Two funeral-planning tips to remember if the deceased was a public figure


If the funeral you are arranging is for someone who was a well-known public figure, you might need to follow the advice below.

Book the funeral home's private chapel

A person popular in their community will probably have a lot of supporters and critics, particularly if they had polarising opinions about sensitive subjects like religion or politics. The former may feel bereft at the news of the deceased's death, even if they did not know him or her personally. Because of this, supporters or well-wishers might desperately want to go to the funeral service, whilst the critics could cause problems, as they may be hoping to deliberately spoil the funeral service by being verbally or physically aggressive during it. Additionally, there is a chance that some local or national news stations may send journalists to the funeral home, in the hopes of documenting the event.

If you want to ensure that none of these groups gets the chance to intrude and potentially ruin this important day, you should arrange to have the deceased's funeral service at a private funeral chapel. This should prevent the deceased's well-meaning but intrusive supporters from entering and overcrowding the chapel (and possibly causing a scene with their overt displays of grief) and should also ensure that the service is not spoiled by either the deceased's adversaries shouting disrespectful things or trying to vandalise the funeral home, or by insensitive journalists trying to record and report on the funeral as it occurs.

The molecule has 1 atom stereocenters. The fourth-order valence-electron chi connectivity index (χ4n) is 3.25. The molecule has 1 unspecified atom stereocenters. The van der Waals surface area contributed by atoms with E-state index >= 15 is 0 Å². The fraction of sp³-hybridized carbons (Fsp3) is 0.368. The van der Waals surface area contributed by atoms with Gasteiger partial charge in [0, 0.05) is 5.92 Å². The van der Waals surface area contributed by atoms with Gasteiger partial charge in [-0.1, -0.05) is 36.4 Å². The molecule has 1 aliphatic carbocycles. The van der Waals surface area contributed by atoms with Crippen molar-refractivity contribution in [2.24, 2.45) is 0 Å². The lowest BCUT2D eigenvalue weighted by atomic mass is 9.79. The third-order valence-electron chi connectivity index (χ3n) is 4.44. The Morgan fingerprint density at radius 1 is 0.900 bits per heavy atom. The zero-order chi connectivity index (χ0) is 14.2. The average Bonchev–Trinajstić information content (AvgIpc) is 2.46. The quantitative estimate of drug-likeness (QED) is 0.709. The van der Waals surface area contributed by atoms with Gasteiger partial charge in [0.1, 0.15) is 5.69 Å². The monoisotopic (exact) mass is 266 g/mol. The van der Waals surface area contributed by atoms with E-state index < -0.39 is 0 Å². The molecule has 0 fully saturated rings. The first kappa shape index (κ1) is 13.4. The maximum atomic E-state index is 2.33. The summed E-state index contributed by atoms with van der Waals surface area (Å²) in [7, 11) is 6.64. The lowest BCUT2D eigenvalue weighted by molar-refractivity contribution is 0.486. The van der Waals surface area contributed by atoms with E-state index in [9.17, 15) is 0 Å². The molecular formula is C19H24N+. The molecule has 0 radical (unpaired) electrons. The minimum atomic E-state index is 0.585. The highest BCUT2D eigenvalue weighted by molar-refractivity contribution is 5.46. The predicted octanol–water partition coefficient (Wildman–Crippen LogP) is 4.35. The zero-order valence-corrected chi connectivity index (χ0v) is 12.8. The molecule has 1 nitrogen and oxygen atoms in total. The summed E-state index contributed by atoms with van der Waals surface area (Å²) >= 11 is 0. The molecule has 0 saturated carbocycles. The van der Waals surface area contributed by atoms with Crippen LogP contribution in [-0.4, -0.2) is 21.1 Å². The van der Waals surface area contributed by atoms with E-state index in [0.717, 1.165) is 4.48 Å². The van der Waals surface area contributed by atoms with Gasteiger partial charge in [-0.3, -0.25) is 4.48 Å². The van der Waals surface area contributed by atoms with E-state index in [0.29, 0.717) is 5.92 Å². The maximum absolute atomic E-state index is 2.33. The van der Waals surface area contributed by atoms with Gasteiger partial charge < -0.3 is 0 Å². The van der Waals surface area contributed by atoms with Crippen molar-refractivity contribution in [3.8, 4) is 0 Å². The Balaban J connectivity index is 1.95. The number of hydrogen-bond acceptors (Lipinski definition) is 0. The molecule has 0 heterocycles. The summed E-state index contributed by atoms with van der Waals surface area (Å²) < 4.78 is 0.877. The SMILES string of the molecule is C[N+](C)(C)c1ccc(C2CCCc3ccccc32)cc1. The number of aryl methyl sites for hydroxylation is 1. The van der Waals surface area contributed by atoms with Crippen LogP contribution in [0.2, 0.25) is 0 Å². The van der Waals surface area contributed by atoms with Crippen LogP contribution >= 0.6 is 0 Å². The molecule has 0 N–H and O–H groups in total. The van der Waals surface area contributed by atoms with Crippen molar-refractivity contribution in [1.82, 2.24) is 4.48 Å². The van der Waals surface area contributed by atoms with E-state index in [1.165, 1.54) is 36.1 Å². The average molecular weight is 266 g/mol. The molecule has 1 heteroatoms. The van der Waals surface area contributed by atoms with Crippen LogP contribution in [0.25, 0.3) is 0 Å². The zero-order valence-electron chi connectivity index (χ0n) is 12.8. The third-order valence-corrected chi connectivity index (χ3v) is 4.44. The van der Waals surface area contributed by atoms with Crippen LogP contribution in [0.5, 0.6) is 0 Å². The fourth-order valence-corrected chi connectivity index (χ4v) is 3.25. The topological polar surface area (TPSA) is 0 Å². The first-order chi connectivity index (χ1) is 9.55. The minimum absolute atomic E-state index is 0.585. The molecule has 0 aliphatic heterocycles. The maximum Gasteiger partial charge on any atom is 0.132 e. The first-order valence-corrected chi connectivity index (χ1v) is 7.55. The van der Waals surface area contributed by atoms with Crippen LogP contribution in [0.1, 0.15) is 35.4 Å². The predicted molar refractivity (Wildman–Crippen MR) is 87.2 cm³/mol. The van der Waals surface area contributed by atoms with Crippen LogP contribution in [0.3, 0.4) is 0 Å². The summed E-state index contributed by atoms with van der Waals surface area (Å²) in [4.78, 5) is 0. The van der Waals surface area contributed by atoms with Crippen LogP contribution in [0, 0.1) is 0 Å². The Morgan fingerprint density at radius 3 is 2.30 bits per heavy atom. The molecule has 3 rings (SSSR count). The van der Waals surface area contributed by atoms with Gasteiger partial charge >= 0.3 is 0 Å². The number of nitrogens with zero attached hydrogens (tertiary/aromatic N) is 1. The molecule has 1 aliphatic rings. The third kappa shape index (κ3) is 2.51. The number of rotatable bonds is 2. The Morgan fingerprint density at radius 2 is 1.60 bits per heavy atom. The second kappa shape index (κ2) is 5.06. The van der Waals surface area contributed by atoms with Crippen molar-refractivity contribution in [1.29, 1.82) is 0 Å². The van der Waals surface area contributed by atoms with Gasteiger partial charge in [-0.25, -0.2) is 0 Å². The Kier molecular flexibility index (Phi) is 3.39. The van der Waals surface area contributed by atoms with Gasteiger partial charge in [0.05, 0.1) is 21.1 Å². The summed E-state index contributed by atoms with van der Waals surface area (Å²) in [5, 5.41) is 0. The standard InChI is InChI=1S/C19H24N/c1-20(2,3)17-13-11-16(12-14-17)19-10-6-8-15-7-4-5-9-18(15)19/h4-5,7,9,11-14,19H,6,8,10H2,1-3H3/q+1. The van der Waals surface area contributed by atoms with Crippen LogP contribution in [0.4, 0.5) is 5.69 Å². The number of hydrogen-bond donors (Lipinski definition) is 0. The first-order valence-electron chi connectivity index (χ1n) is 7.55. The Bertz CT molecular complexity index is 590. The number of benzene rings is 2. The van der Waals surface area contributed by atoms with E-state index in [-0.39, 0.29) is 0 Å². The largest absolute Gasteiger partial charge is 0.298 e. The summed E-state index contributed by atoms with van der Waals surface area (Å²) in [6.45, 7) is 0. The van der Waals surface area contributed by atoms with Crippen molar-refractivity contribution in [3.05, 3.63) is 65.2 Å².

Provide fans or supporters of the deceased with some means of paying their respects

Whilst you may not feel it is appropriate to allow the deceased's large number of supporters to come to the funeral home, it might be nice to give them some other way in which to pay their respects.

You could, for example, organise a candlelight vigil in a public space, which would give these people the chance to express their admiration for the deceased, discuss the sadness they feel because he or she has died and perhaps find solace in the company of others who are going through the same thing they are. You may also want to invite these people to donate to the deceased's favourite charity, as a way of honouring his or her memory. Doing some or all of these things would let these individuals know that their well-wishes and love for the deceased are recognised and appreciated.

For more tips on hosting a funeral, contact a local private funeral chapel. 


22 January 2020

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